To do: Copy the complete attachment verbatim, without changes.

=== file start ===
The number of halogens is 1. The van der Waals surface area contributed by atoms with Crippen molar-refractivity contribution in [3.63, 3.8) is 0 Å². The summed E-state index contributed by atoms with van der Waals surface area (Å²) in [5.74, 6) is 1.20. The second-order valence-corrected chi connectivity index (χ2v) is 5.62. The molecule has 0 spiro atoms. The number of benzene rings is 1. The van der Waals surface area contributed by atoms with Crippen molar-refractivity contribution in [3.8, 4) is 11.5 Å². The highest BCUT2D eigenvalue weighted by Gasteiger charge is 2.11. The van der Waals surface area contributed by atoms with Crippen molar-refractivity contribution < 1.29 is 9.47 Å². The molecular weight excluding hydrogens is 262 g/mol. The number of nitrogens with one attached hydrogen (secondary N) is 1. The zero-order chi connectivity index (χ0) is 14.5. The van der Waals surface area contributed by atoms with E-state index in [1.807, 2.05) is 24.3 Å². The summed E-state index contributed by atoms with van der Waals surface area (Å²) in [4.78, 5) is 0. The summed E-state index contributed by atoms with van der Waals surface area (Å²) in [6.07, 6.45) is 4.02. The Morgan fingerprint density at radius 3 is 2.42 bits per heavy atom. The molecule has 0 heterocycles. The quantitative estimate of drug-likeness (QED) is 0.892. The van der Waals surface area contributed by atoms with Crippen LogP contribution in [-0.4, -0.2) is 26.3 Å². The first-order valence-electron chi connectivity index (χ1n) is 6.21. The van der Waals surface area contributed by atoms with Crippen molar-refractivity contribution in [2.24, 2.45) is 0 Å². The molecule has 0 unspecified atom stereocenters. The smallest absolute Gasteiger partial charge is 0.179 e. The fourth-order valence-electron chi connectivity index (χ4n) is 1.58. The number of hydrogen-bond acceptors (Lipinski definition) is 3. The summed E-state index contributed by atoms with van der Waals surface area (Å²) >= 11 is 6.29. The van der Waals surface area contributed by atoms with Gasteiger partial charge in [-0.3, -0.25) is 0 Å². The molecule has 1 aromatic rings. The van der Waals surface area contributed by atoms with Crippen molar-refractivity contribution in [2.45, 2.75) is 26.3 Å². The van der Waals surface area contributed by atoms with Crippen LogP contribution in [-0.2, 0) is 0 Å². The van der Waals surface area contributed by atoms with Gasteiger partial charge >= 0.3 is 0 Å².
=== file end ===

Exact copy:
The number of halogens is 1. The van der Waals surface area contributed by atoms with Crippen molar-refractivity contribution in [3.63, 3.8) is 0 Å². The summed E-state index contributed by atoms with van der Waals surface area (Å²) in [5.74, 6) is 1.20. The second-order valence-corrected chi connectivity index (χ2v) is 5.62. The molecule has 0 spiro atoms. The number of benzene rings is 1. The van der Waals surface area contributed by atoms with Crippen molar-refractivity contribution in [3.8, 4) is 11.5 Å². The highest BCUT2D eigenvalue weighted by Gasteiger charge is 2.11. The van der Waals surface area contributed by atoms with Crippen molar-refractivity contribution < 1.29 is 9.47 Å². The molecular weight excluding hydrogens is 262 g/mol. The number of nitrogens with one attached hydrogen (secondary N) is 1. The zero-order chi connectivity index (χ0) is 14.5. The van der Waals surface area contributed by atoms with E-state index in [1.807, 2.05) is 24.3 Å². The summed E-state index contributed by atoms with van der Waals surface area (Å²) in [4.78, 5) is 0. The summed E-state index contributed by atoms with van der Waals surface area (Å²) in [6.07, 6.45) is 4.02. The Morgan fingerprint density at radius 3 is 2.42 bits per heavy atom. The molecule has 0 heterocycles. The quantitative estimate of drug-likeness (QED) is 0.892. The van der Waals surface area contributed by atoms with Crippen LogP contribution in [-0.4, -0.2) is 26.3 Å². The first-order valence-electron chi connectivity index (χ1n) is 6.21. The van der Waals surface area contributed by atoms with Crippen molar-refractivity contribution in [2.24, 2.45) is 0 Å². The molecule has 0 unspecified atom stereocenters. The smallest absolute Gasteiger partial charge is 0.179 e. The fourth-order valence-electron chi connectivity index (χ4n) is 1.58. The number of hydrogen-bond acceptors (Lipinski definition) is 3. The summed E-state index contributed by atoms with van der Waals surface area (Å²) >= 11 is 6.29. The van der Waals surface area contributed by atoms with Gasteiger partial charge in [-0.3, -0.25) is 0 Å². The molecule has 1 aromatic rings. The van der Waals surface area contributed by atoms with Crippen molar-refractivity contribution in [2.45, 2.75) is 26.3 Å². The van der Waals surface area contributed by atoms with Crippen LogP contribution in [-0.2, 0) is 0 Å². The van der Waals surface area contributed by atoms with Gasteiger partial charge >= 0.3 is 0 Å².